In a June 12 letter to Israel Football Association (IFA) president Avi Luzon, FIFA president Sepp Blatter expressed concern that Mr. Sarsak and the two other Palestinian players, Olympic soccer team goalkeeper Omar Abu Rwayyes and Ahmad Khalil Ali Abu El-Asal, who plays for the Aqabat Jaber Palestinian refugee camp soccer team, were being “illegally” detained “in apparent violation of their integrity and human rights and without the apparent right of due process (trial).”

Mr. Blatter called on the IFA “to act with the utmost urgency” given “the graveness of the … situation” to “draw the attention of the competent Israeli authorities to the present matter with the aim of ensuring the physical integrity of the concerned players as well as their right for due process.”

This week’s players’ statement dashed Israeli hopes that the pressure exerted by FIFA, UEFA and FIFpro in the Sarsak case would prove to be an isolated incident. “It is important that elected football officials be true to the issues that affect the game. No doubt, the Sarsak case is only one such issue and most likely there are others not only in our part of the world,” said one soccer official at the time.

FIFpro asserted in its statement at the time that that players in Palestine often do not have full freedom of movement. “The freedom of movement is a fundamental right of every citizen. It is also written down in the FIFA Regulations that players must be allowed to play for the national team of their country. But actually for some footballers it is impossible to defend the colours of their country. They cannot cross the border. They cannot visit their family. They are locked up. This is an injustice,” the statement quoted says Philippe Piat, FIFPro’s vice-president and president of FIFPro Division Europe, as saying.

To be fair, the IFA, the only Middle Eastern soccer association to have launched an anti-racism campaign, has sought to work with its Palestinian counterpart in reducing the obstacles Palestinian soccer encounters as a result of Israeli security measures. The two associations discovered, however, that their influence was limited when deal with security issues beyond the realm of their responsibilities.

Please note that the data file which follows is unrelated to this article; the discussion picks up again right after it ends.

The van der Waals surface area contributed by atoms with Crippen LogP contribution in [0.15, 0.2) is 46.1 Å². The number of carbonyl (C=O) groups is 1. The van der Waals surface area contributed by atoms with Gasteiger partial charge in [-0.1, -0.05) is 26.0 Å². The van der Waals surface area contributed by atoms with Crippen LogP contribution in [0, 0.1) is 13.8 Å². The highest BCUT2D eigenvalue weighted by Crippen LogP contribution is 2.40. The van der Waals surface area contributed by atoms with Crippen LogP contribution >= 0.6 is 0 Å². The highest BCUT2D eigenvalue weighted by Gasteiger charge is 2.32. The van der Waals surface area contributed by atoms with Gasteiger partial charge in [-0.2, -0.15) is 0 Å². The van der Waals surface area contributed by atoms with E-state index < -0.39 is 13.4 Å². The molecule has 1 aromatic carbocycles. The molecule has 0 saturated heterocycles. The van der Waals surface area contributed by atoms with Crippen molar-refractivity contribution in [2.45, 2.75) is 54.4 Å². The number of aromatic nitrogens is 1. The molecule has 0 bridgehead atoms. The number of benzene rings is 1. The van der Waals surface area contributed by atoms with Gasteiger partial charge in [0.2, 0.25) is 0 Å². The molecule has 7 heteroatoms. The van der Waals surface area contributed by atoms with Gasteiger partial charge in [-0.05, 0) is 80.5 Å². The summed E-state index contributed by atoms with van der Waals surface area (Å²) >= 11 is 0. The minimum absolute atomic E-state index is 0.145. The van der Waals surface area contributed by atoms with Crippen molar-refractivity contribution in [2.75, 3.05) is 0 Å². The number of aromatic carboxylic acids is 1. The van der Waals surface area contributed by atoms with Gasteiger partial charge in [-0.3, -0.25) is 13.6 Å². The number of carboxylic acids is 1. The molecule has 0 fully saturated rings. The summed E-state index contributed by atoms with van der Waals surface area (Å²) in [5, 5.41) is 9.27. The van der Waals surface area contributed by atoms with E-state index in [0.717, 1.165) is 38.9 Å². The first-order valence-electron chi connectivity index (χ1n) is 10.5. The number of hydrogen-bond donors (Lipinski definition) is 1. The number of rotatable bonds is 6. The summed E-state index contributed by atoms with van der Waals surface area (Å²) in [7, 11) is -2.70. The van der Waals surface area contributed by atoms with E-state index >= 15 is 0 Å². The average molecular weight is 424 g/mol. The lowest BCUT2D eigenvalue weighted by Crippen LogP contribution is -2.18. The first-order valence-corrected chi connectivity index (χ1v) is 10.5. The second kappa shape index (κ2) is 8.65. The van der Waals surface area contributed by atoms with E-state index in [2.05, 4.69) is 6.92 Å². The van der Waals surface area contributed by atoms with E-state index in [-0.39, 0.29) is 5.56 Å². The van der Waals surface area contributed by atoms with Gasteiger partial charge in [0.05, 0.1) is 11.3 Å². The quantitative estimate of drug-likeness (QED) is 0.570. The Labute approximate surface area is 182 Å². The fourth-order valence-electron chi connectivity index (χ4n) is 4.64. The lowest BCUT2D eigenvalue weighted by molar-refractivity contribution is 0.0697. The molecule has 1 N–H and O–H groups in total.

Ironically, one of the sanest voices calling for constructive engagement rather than polarizing hostility is that of a Kuwaiti-born, American-raised Palestine national team player. Asked in a BBC whether his perspective differed from his fellow team members given his background, Omar Jarun said:

“They have a lot of hatred towards a lot of Jewish people and a lot of Jewish people have hatred towards a lot of Muslim people. Once again, it comes to not being educated around the issue of there has got to be a solution and not go right away beserk and start with violence. You need to talk out some situations, they don’t do that. But me being in America where there are tons of races, I’ve had tons of Jewish friends, there’s a Jewish guy on the team. I get along with everybody cause, that’s kinda of who I am and I realize that violence isn’t the answer for anything,” Mr. Jarun said.

Asked whether he would want Palestine to play Israel, Mr. Jarun answered: “I hope so, I always bring that up with the guys. Is say: why don’t we play againt Israel. They kind of laugh about it, but I think it should be a game, I don’t know, I would hope it would be a normal match, it would be tense but its gotta happen. It needs to break down the barrier between us. We need to play against each other, we need to be more communicating with each other. We can’t just have this hate from both sides, Its unbelievable. I want to break that down and I don’t know what else to do. We play a match and then we go from there,” Mr. Jarun said.


About the author:

James M. Dorsey

James M. Dorsey is a senior fellow at Nanyang Technological University's S. Rajaratnam School of International Studies in Singapore and the author of the blog, The Turbulent World of Middle East Soccer.

Visit James M. Dorsey's website